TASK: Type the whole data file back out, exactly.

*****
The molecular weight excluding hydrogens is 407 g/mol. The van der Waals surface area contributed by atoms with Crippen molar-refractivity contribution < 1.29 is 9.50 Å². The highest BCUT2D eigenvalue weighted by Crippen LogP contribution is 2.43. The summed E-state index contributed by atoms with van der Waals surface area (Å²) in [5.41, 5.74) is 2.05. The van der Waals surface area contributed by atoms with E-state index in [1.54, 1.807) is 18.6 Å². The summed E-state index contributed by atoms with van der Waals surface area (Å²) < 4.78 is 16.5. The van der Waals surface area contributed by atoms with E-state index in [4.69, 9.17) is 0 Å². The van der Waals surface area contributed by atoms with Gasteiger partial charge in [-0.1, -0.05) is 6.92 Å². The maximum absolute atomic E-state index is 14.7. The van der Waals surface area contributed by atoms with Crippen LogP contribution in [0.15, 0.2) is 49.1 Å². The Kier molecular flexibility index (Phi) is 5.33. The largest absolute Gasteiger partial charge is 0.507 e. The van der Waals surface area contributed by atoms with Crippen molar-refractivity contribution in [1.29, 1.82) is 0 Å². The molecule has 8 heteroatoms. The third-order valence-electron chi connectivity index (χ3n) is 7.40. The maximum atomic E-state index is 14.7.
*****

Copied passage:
The molecular weight excluding hydrogens is 407 g/mol. The van der Waals surface area contributed by atoms with Crippen molar-refractivity contribution < 1.29 is 9.50 Å². The highest BCUT2D eigenvalue weighted by Crippen LogP contribution is 2.43. The summed E-state index contributed by atoms with van der Waals surface area (Å²) in [5.41, 5.74) is 2.05. The van der Waals surface area contributed by atoms with E-state index in [1.54, 1.807) is 18.6 Å². The summed E-state index contributed by atoms with van der Waals surface area (Å²) < 4.78 is 16.5. The van der Waals surface area contributed by atoms with E-state index in [4.69, 9.17) is 0 Å². The van der Waals surface area contributed by atoms with Gasteiger partial charge in [-0.1, -0.05) is 6.92 Å². The maximum absolute atomic E-state index is 14.7. The van der Waals surface area contributed by atoms with Crippen LogP contribution in [0.15, 0.2) is 49.1 Å². The Kier molecular flexibility index (Phi) is 5.33. The largest absolute Gasteiger partial charge is 0.507 e. The van der Waals surface area contributed by atoms with Crippen molar-refractivity contribution in [1.29, 1.82) is 0 Å². The molecule has 8 heteroatoms. The third-order valence-electron chi connectivity index (χ3n) is 7.40. The maximum atomic E-state index is 14.7.